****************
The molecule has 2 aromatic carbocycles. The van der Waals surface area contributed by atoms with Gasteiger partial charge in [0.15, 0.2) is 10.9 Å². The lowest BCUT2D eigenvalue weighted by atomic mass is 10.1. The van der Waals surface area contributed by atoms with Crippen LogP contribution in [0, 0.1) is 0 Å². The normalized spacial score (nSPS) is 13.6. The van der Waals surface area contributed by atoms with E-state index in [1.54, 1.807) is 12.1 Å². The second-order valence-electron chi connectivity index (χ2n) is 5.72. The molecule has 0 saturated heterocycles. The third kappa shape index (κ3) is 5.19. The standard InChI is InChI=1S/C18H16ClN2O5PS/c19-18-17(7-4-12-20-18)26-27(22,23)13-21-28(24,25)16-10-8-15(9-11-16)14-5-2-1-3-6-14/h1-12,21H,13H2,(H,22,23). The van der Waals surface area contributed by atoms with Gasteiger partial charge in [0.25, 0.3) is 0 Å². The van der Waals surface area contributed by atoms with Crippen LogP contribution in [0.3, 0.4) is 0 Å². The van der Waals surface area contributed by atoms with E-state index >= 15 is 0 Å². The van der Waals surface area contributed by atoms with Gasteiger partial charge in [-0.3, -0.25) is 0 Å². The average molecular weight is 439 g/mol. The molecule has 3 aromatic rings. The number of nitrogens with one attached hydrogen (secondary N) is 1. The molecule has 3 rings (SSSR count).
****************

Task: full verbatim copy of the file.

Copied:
The molecule has 2 aromatic carbocycles. The van der Waals surface area contributed by atoms with Gasteiger partial charge in [0.15, 0.2) is 10.9 Å². The lowest BCUT2D eigenvalue weighted by atomic mass is 10.1. The van der Waals surface area contributed by atoms with Crippen LogP contribution in [0, 0.1) is 0 Å². The normalized spacial score (nSPS) is 13.6. The van der Waals surface area contributed by atoms with E-state index in [1.54, 1.807) is 12.1 Å². The second-order valence-electron chi connectivity index (χ2n) is 5.72. The molecule has 0 saturated heterocycles. The third kappa shape index (κ3) is 5.19. The standard InChI is InChI=1S/C18H16ClN2O5PS/c19-18-17(7-4-12-20-18)26-27(22,23)13-21-28(24,25)16-10-8-15(9-11-16)14-5-2-1-3-6-14/h1-12,21H,13H2,(H,22,23). The van der Waals surface area contributed by atoms with Gasteiger partial charge in [0.25, 0.3) is 0 Å². The van der Waals surface area contributed by atoms with Crippen LogP contribution in [0.3, 0.4) is 0 Å². The van der Waals surface area contributed by atoms with E-state index >= 15 is 0 Å². The van der Waals surface area contributed by atoms with Gasteiger partial charge in [-0.3, -0.25) is 0 Å². The average molecular weight is 439 g/mol. The molecule has 3 aromatic rings. The number of nitrogens with one attached hydrogen (secondary N) is 1. The molecule has 3 rings (SSSR count).